Sir Percy Sillitoe (Director General 1946–53)
Sir Percy Silitoe (1888–1962) came from a police background, like his predecessor Sir David Petrie. He served as Chief Constable of a number of police forces including Kent, Glasgow and Sheffield. He became the Security Service's Director-General in 1946.
During his time in office, Sir Percy faced the challenge of the post-war rise in Soviet and Communist spying and subversion in the UK. This included the exposure of the Cambridge spy ring and the "atom spies". He served as Director General until 1953. In 1955 he became the first former DG to publish an autobiography, Cloak without Dagger.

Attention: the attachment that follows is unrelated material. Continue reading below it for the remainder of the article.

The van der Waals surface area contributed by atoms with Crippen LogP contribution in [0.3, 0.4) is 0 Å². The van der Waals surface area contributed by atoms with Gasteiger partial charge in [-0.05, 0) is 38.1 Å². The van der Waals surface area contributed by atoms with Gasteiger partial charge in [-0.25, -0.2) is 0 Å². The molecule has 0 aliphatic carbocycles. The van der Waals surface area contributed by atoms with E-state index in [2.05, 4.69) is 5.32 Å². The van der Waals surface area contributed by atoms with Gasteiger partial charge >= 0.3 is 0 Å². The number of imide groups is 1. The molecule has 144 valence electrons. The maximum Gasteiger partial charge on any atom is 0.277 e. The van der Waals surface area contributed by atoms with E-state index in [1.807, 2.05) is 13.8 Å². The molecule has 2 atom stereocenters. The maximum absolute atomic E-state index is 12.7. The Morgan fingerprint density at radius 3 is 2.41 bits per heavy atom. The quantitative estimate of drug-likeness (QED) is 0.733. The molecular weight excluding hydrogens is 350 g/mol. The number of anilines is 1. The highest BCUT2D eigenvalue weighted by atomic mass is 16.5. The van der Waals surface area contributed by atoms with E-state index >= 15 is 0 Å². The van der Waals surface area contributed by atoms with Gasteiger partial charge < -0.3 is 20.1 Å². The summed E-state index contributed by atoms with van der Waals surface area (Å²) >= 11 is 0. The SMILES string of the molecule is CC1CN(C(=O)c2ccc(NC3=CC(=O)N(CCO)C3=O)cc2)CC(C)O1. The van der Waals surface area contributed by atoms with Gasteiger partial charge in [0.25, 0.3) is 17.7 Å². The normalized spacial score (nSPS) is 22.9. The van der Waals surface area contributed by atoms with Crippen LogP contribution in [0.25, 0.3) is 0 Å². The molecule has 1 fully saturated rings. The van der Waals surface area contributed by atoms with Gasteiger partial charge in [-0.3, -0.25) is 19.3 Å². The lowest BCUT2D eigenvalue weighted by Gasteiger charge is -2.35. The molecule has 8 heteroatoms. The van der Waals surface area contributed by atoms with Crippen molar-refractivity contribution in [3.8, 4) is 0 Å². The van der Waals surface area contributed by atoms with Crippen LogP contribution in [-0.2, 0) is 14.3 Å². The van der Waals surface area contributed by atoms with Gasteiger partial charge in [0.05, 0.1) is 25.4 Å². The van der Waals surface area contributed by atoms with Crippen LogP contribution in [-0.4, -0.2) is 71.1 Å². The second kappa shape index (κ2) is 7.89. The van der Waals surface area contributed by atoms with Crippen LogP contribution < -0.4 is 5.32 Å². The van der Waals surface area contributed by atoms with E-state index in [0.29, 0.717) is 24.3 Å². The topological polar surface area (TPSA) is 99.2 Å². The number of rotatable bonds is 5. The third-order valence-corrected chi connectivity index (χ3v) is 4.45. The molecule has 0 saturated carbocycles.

Following his retirement from the Service, Sir Percy became the head of the International Diamond Security Organization. He successfully stopped the smuggling of diamonds from Sierra Leone.
Latest NewsView all news
As part of the Integrated Review Refresh, the government has announced the creation of the National Protective Security...
A statement from MI5 Director General Ken McCallum following the publication of the third volume of the Manchester...